Right on the money. I've said before, cliques aren't bad. I mean, it's just a group of close friends and acquaintances. But when it gets to the point where you systematically leave out or marginalized people IN THE CHURCH (especially because of their shortcomings), you have to ask yourself if your ground really IS Christ-centered.

Joanne said...

Andre, thanks for the clarification. I actually knew that, but I got a head of myself while I was making my comments. I couldn't make corrections to my statement once I sent it. Silly me. :)

KC, I agree with everything you said about how we Christians can make experiences bad for unbelievers. But I tend to think that many unbelievers use that as a smoke screen for the real issues they have. For example, people experience obnoxious and rude folks at work. That doesn't mean they stop going. But I understand your ultimate point.

Like I said before, we need to step out of our comfort zones and familiar faces to open up to others. That way they can't use the "hypocritical Christians" excuse anymore.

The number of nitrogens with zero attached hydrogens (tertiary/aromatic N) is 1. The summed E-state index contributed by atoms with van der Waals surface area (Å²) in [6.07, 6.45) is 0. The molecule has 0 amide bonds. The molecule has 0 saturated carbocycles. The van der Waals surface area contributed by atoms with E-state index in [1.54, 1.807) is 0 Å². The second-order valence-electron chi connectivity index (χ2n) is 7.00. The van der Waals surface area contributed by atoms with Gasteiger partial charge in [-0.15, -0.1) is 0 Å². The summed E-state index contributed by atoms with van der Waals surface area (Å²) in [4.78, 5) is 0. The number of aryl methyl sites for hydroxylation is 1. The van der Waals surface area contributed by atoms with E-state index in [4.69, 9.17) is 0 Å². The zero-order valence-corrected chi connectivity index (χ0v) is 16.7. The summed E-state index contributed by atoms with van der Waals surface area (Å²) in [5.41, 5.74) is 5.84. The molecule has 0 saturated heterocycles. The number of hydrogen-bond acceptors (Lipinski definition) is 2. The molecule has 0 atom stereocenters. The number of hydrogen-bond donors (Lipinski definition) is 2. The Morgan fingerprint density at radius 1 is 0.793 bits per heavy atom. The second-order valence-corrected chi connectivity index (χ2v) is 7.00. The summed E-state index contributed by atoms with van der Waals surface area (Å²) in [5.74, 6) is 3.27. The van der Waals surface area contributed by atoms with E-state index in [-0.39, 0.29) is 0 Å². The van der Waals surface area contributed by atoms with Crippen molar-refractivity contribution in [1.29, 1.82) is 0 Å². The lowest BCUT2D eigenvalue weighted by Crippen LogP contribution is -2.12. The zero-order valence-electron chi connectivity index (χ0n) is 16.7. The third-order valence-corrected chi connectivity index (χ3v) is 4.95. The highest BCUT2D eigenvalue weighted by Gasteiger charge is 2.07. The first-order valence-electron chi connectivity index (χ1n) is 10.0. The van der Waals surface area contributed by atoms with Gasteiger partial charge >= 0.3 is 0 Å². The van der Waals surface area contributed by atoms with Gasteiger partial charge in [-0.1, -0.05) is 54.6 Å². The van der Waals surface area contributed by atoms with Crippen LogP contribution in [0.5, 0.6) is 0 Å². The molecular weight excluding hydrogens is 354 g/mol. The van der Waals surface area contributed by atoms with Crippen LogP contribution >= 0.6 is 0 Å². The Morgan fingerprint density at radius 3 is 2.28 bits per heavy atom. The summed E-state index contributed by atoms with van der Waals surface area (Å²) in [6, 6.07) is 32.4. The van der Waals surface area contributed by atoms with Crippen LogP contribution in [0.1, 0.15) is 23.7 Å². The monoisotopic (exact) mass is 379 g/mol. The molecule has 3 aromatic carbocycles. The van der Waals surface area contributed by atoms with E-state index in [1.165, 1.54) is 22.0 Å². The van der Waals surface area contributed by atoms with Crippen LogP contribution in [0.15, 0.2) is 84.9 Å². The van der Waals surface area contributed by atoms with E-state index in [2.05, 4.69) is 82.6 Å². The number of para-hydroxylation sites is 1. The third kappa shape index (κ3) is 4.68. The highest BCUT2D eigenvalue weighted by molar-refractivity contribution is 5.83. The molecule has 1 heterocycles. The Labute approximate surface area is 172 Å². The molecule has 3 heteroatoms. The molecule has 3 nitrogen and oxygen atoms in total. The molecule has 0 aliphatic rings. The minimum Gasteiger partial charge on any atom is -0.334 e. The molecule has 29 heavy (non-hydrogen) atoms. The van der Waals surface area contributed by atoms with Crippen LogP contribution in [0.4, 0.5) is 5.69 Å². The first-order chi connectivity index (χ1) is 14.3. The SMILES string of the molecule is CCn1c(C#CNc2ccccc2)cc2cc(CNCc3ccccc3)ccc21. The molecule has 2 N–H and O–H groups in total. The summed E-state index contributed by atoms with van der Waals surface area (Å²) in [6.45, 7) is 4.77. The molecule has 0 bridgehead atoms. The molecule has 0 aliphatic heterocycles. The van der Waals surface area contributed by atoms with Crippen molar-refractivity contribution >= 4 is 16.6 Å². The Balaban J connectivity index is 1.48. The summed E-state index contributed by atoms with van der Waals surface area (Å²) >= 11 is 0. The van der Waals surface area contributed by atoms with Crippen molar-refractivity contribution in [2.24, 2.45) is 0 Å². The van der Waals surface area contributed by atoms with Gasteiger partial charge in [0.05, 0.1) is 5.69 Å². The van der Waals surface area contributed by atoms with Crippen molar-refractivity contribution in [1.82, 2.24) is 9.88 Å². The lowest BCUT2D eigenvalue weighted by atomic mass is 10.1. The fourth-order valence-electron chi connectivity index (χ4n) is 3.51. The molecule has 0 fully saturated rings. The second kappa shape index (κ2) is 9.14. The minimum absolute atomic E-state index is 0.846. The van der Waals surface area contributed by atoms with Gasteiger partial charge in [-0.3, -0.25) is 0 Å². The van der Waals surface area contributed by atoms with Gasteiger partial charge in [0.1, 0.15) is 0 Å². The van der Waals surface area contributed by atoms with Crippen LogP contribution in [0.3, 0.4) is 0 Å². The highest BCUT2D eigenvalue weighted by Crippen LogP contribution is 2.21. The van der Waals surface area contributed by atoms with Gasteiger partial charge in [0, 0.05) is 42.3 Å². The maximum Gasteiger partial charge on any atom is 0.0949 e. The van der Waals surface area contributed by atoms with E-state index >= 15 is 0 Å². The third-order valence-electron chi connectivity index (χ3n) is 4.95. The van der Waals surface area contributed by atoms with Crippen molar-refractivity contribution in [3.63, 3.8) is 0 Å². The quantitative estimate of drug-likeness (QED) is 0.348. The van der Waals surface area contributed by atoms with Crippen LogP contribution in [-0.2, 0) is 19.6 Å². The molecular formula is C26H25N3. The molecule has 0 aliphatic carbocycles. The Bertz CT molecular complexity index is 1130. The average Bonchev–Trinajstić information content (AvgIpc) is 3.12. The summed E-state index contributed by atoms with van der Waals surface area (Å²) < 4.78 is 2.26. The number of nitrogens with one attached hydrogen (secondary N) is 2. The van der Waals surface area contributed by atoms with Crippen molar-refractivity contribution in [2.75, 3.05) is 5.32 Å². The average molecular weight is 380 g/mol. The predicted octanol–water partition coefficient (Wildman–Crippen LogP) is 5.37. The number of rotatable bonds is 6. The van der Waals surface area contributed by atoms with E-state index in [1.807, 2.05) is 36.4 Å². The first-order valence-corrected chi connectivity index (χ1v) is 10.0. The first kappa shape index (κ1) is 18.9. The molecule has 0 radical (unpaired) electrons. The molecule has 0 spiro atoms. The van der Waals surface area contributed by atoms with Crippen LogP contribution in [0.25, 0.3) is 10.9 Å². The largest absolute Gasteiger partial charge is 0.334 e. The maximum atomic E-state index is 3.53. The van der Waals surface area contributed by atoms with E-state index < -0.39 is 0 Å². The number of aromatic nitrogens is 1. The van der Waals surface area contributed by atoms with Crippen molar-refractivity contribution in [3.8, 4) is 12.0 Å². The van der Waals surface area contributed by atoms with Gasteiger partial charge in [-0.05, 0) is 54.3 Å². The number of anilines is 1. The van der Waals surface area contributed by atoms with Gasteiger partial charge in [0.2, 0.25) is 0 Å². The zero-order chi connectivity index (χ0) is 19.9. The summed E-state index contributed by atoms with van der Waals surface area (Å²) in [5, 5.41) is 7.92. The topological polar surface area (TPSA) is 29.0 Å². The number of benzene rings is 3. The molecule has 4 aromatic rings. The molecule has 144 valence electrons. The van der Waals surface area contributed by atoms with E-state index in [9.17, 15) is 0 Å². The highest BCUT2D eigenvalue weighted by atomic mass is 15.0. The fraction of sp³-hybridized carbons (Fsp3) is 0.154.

Andre said...

Hi Joanne,

" But I tend to think that many unbelievers use that as a smoke screen for the real issues they have. For example, people experience obnoxious and rude folks at work. That doesn't mean they stop going."

That's actually a pretty good point that I must admit I really didn't think about. One thing however: I'm not sure if unbelievers or babies in Christ are mature enough in the faith to look beyond the "obnoxious and rude" folks to experience God's glory. I certainly don't want to write them off, but I'd be a fool not to think that sometimes people don't get in the way.

I consider myself pretty strong in the faith (though there's TONS of room for improvement). Yet, some church folks got on my LAST NERVE at Mt. Calvary. Frankly, I'm happy I don't have to be around them any more. Imagine how easy it will be for a person who doesn't have the connectivity to Christ and His Church to get turned off.

Lone Grey Squirrel said...

Great post. I think the verse that you may be refering to is "You hypocrite, first take the log out of your own eye, and then you will see clearly to take the speck out of your brother's eye. (NASB ©1995)

HeiressChild said...

for all have sinned and fallen short of the glory of God. i think sometimes person forget that no people is perfect, not even the christian. i might even add, "especially the christian" because christians seem to be more under the watchful eyes of others.

sometimes people have hypocritical actions, but once brought to light, they put that action into check. then there are those that are just "straight up" hypocrites, meaning that's their nature, so to speak, like the pharisees. to me, there's a difference between the two, though the action is the same. it's how the hypocrisy is handled that makes a difference.